As an author of many books and publisher (with my partner) of many others, it behooves me to keep up on the latest trends in the world of books.
This includes the ongoing question considered by many of my Adirondack friends and acquaintances who are authors: should I sell printed copies, or is it better to go digital with e-books? Or maybe a combination of the two? It’s an issue I’ve addressed here in years past, particularly in 2013 and 2014 when the e-book explosion rocked the industry, leading many experts and non-experts alike to conclude that the end for printed books was clearly in sight.
Here’s a pertinent snippet from one of those articles (November 2013):
“Several times here in the past, I’ve expressed skepticism about the future of e-books. Not that they won’t be around: of course they will. But the wild-eyed suggestions that they would dominate the publishing industry and soon lead to the demise of printed books were premature. E-books got off to a tremendous start and made huge inroads, now comprising about 22 percent of the overall book market.”
Comments and emails I received afterward mostly said the writing was on the wall: print was dead, or would soon be, and within a few years e-books would easily dominate the publishing world. I disagreed for a number of reasons, including the realization from working in publishing that not all books would lend themselves well to restrictions that come with the digital format. That has thus far proven correct.
Five years later, research on the status of digital versus print has been updated, adding important items to the toolboxes of aspiring and already published writers, especially self-published authors, of which there are many in the Adirondacks.
The market share (roughly 25 percent) attained by e-books several years ago as sales skyrocketed is remains about the same. Despite predictions that within a few years, e-books would comprise perhaps 90 percent of sales, it’s still true today that three of every four books sold are print copies.
That’s important for authors (and publishers) to know, especially in connection with the genre they choose. Fiction (including romance and science fiction), mysteries, and thrillers comprise about 48 percent of all e-book sales, so if your writing falls into one of those categories, it would be wise to look at digital publishing even if you’re a dedicated print fan.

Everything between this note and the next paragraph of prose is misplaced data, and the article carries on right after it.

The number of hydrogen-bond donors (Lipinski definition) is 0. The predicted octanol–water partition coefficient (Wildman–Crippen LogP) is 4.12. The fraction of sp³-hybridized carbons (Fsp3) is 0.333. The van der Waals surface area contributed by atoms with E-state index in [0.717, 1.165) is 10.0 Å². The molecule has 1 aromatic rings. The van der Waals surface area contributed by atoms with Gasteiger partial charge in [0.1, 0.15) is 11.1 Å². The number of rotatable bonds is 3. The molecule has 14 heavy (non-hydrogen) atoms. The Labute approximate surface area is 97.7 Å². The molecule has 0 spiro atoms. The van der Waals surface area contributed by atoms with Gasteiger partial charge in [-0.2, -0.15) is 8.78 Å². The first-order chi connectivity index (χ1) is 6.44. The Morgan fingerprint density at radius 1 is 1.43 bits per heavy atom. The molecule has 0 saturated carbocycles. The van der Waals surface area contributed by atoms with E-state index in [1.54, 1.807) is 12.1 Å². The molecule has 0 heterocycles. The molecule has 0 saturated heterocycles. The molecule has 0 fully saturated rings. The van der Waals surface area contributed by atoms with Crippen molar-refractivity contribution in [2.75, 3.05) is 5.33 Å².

And genre truly does matter. According to Author Earnings, 49 percent of adult fiction titles are sold in e-book or audio format, while in adult nonfiction the number drops to 24 percent. Where books are sold matters as well: about 65 percent of all adult fiction and nonfiction titles are sold online. Remember, that doesn’t mean in digital form, but rather that they were purchased from stores found on the internet as opposed to physical locations (brick and mortar).
They also found that book sales were down at Barnes & Noble, Target, Walmart, chain stores, and airport outlets, but were up by about 15 percent at Amazon, and were also up at independent bookstores, which is particularly important to authors and sellers of regional books.
The Pew Research Center looked at who was reading, and in what formats. According to their findings, “About three-quarters (74 percent) of Americans have read a book in the past 12 months in any format, a figure that has remained largely unchanged since 2012…. Overall, Americans read an average (mean) of 12 books per year, while the typical (median) American has read four books in the past 12 months. Each of these figures is largely unchanged since 2011.” The breakdown: 28 percent read an e-book during the past year, while 65 percent read a printed book.
As for buyers, SurveyMonkey found that only 3 percent of customers purchased e-books exclusively, while 37 percent did the same with print books. Perhaps a peek at the future is the 48 percent who purchased books in both formats during the past year.
It also turns out that total purchases do not reflect total books read when it comes to e-books. A relatively high percentage goes unread, presumably because many are cached with hundreds or thousands of others (usually on Kindles) and become lost in the shuffle, or at least temporarily forgotten. Further hindering the overall total of readers consuming e-books is the difficulty in sharing them with others (because of built-in software restrictions). Print books have a different outcome: most of them are not only read by the buyer, but are then passed on repeatedly to friends and acquaintances.
Library Journal noted a wide disparity among the percentages addressing which format is best suited for certain uses. “When reading for pleasure, almost three-quarters of respondents (74 percent) said they preferred print books, compared with only 12 percent who prefer e-books (14 percent expressed no format preference)…. By contrast, 45 percent of respondents prefer e-books for research, and 20 percent expressed no preference.”
Nearly all the studies concluded that, after more than five years of using both book formats, most readers expressed a strong preference for print books. Even though some of the reasons given might seem trivial, like loving the odor of books (which was mentioned frequently across the board), Bookmasters reported that the very same reasons held true in surveys conducted several years apart.
“Five years ago, we wrote a blog post titled ‘Print Book vs. eBook’ in which we explored the reasons why people prefer print books and the reasons why people prefer eBooks. We found that print books were preferred for the overall experience: going to the bookstore and browsing the selection before making a decision; picking up an old book off of the bookshelf and enjoying it again; moving the pages from the right side to the left side; and even enjoying the smell of the book. We found that eBooks were preferred mostly for accessibility reasons. eBooks are available for purchase and reading at any time and any place, usually at a lower cost than print books. Five years later, not much has changed. The reasons to prefer one over the other, or to enjoy both, still hold true today.”